We found that the service was well-led and managed by an enthusiastic, experienced and knowledgeable senior management team, and their values and behaviours were shared by staff.

Inspection areas


Updated 28 May 2014

We found that the provider had in place robust and rigorous systems to ensure that staff seeking to work at Shropdoc were appropriately recruited and vetted to ensure their suitability to work with potentially vulnerable people. GP’s and nursing staff had been subject to competency testing for triage, clinical skills and continuing clinical audit to ensure their effectiveness and help maintain patient safety.

There were clear procedures and policies that staff were aware of to enable them to recognise and act upon any serious events or incidents and any learning was shared with staff and the public through the provider’s website and patient groups.

The provider had good systems in place to safeguard patients at risk of harm.

We found there were systems in place to help protect people from the risks associated with the management of medicines and infection control.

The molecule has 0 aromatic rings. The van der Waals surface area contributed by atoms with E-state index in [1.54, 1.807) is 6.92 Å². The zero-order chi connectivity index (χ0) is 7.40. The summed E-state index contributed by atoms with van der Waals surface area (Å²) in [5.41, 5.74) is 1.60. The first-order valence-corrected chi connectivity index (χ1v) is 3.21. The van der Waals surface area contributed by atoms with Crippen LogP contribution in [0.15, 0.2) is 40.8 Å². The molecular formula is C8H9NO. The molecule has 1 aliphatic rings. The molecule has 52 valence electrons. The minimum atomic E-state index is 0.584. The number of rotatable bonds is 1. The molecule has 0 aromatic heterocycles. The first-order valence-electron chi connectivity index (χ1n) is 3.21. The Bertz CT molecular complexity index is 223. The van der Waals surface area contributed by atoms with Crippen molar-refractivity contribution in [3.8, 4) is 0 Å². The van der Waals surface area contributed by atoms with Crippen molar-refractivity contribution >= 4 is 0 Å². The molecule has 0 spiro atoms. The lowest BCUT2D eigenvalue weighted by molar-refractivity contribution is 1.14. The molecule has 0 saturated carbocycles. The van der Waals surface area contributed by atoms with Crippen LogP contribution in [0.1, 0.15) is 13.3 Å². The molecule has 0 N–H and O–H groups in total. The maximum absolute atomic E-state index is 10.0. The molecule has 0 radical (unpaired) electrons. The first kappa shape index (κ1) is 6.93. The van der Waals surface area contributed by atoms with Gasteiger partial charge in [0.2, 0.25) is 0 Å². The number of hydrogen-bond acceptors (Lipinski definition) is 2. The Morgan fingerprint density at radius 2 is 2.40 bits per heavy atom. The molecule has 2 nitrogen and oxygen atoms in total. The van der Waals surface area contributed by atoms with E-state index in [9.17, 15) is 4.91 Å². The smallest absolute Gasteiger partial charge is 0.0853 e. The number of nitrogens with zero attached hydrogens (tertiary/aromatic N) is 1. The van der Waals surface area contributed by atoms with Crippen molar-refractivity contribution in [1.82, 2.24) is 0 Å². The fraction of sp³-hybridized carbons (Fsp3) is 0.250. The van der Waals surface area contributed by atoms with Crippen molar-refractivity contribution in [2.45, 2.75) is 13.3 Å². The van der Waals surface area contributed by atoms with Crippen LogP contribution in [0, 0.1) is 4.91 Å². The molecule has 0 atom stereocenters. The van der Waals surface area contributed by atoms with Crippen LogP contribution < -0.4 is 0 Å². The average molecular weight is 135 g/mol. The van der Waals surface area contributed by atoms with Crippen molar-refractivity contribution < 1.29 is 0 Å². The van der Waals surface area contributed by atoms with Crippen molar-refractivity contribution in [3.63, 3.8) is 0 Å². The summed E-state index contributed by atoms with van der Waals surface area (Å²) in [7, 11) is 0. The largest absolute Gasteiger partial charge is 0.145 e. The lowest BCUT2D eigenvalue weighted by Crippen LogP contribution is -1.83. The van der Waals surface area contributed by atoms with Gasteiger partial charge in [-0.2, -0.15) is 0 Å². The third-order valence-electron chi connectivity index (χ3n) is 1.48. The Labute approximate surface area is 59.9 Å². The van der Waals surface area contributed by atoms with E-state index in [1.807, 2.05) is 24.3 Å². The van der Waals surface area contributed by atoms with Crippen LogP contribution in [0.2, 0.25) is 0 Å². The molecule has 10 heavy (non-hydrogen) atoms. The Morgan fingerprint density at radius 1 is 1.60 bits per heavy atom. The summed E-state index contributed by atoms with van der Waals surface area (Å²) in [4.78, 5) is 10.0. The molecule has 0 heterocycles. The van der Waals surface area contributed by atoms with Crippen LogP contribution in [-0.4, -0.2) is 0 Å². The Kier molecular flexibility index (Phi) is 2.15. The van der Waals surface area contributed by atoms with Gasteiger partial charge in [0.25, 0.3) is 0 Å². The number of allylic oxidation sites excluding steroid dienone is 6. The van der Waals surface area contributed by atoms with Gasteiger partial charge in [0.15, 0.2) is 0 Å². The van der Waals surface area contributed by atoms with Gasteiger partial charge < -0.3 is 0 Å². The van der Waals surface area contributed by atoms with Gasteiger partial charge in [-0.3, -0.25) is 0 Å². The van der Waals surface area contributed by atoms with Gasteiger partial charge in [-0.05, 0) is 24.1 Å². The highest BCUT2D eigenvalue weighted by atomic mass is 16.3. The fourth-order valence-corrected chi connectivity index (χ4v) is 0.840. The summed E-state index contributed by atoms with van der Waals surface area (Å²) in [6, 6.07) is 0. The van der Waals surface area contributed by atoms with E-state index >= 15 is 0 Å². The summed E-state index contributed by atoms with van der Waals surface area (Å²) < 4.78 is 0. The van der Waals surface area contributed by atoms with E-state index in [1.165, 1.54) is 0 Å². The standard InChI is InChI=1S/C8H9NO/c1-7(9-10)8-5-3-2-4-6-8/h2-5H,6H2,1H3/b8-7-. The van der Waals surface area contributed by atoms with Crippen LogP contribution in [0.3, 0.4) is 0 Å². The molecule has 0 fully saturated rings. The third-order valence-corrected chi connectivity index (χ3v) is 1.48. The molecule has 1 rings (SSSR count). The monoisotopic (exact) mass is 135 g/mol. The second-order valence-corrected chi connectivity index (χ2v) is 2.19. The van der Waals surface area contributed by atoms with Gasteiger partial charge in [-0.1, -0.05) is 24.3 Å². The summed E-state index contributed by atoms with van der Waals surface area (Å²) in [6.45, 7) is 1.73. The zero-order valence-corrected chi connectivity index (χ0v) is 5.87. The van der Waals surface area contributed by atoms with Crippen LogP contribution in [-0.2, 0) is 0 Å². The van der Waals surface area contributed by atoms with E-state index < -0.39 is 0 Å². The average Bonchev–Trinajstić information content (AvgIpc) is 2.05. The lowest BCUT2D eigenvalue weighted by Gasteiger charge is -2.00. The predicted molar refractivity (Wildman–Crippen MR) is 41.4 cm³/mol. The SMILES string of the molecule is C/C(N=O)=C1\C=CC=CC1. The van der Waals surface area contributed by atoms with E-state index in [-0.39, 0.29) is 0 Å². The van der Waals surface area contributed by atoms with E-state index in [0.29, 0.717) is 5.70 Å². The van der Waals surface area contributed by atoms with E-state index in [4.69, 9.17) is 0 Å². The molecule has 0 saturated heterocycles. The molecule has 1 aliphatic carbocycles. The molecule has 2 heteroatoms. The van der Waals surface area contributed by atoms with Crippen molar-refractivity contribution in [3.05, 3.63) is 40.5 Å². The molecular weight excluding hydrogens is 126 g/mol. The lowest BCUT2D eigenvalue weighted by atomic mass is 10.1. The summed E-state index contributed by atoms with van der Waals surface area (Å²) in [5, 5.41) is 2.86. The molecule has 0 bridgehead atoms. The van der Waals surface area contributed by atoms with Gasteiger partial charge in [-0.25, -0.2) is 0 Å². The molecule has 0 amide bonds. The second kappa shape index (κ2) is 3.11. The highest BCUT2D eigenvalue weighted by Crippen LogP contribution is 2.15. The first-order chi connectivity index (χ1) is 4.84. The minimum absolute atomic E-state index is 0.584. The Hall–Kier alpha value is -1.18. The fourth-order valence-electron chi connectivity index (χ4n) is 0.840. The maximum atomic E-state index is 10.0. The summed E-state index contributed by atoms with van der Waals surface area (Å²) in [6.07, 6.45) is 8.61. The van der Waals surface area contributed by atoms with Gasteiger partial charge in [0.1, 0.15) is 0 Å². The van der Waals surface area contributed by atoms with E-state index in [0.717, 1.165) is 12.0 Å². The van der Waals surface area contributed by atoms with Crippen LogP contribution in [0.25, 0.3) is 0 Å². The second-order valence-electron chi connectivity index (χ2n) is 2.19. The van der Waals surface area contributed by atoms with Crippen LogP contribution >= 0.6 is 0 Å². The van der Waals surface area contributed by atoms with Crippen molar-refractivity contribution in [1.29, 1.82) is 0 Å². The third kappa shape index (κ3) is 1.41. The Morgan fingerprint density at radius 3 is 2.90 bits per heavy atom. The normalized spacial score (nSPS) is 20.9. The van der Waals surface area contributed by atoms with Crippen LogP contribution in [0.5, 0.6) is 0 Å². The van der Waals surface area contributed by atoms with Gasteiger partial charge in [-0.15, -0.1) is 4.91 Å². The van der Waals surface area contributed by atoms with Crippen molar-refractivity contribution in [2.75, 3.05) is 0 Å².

Vehicles used to take GP’s and community nurses to patients’ homes for consultation were well maintained, cleaned and contained appropriate emergency medical equipment. Emergency equipment held at head office and the care centres were well maintained and serviced.


Updated 28 May 2014

We found that the provider was providing effective care to a wide range of patient groups with differing levels of need often with limited information available to clinicians. The clinical triage process at Shropdoc allowed GP’s and nurse to ensure the most effective and appropriate service was offered and delivered to the patient in a timely manner.

Clinicians were able to prioritise patients and make the best use of resources.

Reception staff at the care centres told us they had been trained and were able to see that a patient might need earlier intervention and took steps to ensure they were assessed by a clinician for example breathing problems or increased levels of stomach pains. We saw within the waiting areas a large sign that informed patients of actions to take if they felt their symptoms were worsening whilst awaiting consultation.